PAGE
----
The price of bitcoin rose to $9,469, its highest level in more than a year, just as Facebook unrolled details of its cryptocurrency project. Bitcoin peaked at about $18,000 in late 2017 before dropping to one-fifth of that price. Some cryptocurrency enthusiasts are betting Facebook will act as a gateway to the likes of bitcoin, ethereum and litecoin.
The digital currency project Facebook detailed on Tuesday will take up to a year to become in public available and 2 to 5years to be judged a success, or failure. However even before it became official, the project, called Libra, has been ready to do what seemed impossible: Drag the value of bitcoin out of the doldrums and to a one-year high.
Since March, the value of bitcoin, the best-known virtual currency, has nearly tripled. It hit a high of $9,469 in the evening of June 17 — hours before Facebook unconcealed a white paper detailing Libra, its cryptocurrency project.
That’s the highest price bitcoin has seen in over a year; however it’s nowhere close to its peak. The virtual currency enjoyed a spectacular escalation in 2017, rising 20-fold to $18,000. That climb was followed by an even more dramatic nosedive the following year. By the end of 2018, a bitcoin wasn’t well worth the price it took to mine, and pundits were comparing the virtual coin’s tumble to the collapse of Dutch tulip mania in 1637.
If anyone could turn around that trajectory, it would be the world’s biggest social network. After all, with 2.3 billion users, it’s several hundred times more popular than the most popular crypto coin.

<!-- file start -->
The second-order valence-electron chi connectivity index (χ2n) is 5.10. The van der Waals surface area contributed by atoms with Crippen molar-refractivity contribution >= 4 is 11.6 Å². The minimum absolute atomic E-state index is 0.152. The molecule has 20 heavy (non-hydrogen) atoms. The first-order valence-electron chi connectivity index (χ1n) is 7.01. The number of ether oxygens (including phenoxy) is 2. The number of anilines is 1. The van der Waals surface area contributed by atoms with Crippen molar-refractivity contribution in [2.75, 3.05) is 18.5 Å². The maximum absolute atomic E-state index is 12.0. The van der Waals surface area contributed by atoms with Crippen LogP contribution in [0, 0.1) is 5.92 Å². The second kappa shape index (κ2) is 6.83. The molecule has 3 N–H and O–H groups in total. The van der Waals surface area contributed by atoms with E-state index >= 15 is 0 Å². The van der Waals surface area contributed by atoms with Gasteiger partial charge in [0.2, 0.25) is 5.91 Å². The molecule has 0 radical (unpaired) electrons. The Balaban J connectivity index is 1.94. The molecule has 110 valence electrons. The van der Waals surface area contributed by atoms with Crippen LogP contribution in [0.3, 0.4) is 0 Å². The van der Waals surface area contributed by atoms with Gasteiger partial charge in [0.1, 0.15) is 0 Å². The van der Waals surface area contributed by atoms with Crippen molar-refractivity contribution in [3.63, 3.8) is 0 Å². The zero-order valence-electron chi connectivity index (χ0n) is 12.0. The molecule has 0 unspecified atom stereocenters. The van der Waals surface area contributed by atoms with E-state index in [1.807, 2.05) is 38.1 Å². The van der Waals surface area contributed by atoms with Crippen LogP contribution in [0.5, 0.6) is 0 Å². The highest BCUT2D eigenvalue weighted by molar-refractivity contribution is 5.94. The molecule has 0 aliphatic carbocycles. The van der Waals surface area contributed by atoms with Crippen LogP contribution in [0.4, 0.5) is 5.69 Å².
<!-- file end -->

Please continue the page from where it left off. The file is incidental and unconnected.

The missing “catalyst”
“This is only going to accelerate the mass usage of cryptocurrency or digital currency. … I believe this is the catalyst everyone’s been trying to find,” said Chris Ligan, vice president of acquisitions for auric, a credit card processing company. “JPMorgan Chase made their huge announcement, and that had barely any effects.
This, this is huge”. Ligan added: “Particularly with Facebook’s marketing announcements. … You see plenty of speculators getting back in the market.”
Still, bitcoin fans disagree on whether or not the latest run-up in its value is a speculative blip or a signal that investors are starting to realize the technology’s true worth.
When you filter out speculative trading, bitcoin’s value is closely linked to how popular its underlying technology is with developers, said Bill Ottman, chief executive officer of Minds, a social platform that pays users in cryptocurrency. “Bitcoin isn’t simply money, it’s infrastructure for web 3.0. You can build applications on top of it. You can build smart contracts.”
Ottman was one of several who suggested that Facebook’s currency — which doesn’t meet the strictest definition of cryptocurrency — would act as a gateway to generate interest in other virtual currencies like bitcoin, ethereum and ripple, which are totally anonymous and not controlled by a central entity like Libra is planned to be.
Jonathan Johnson, president of Medici Ventures, a blockchain-focused subsidiary of overstock.com, said less-volatile virtual coins, like Facebook’s, “are easier for the novice to use comfortably initially.” however over time, he said, cryptocurrencies that are limited in number, like bitcoin, “will store value better and become the cryptocurrencies of choice.”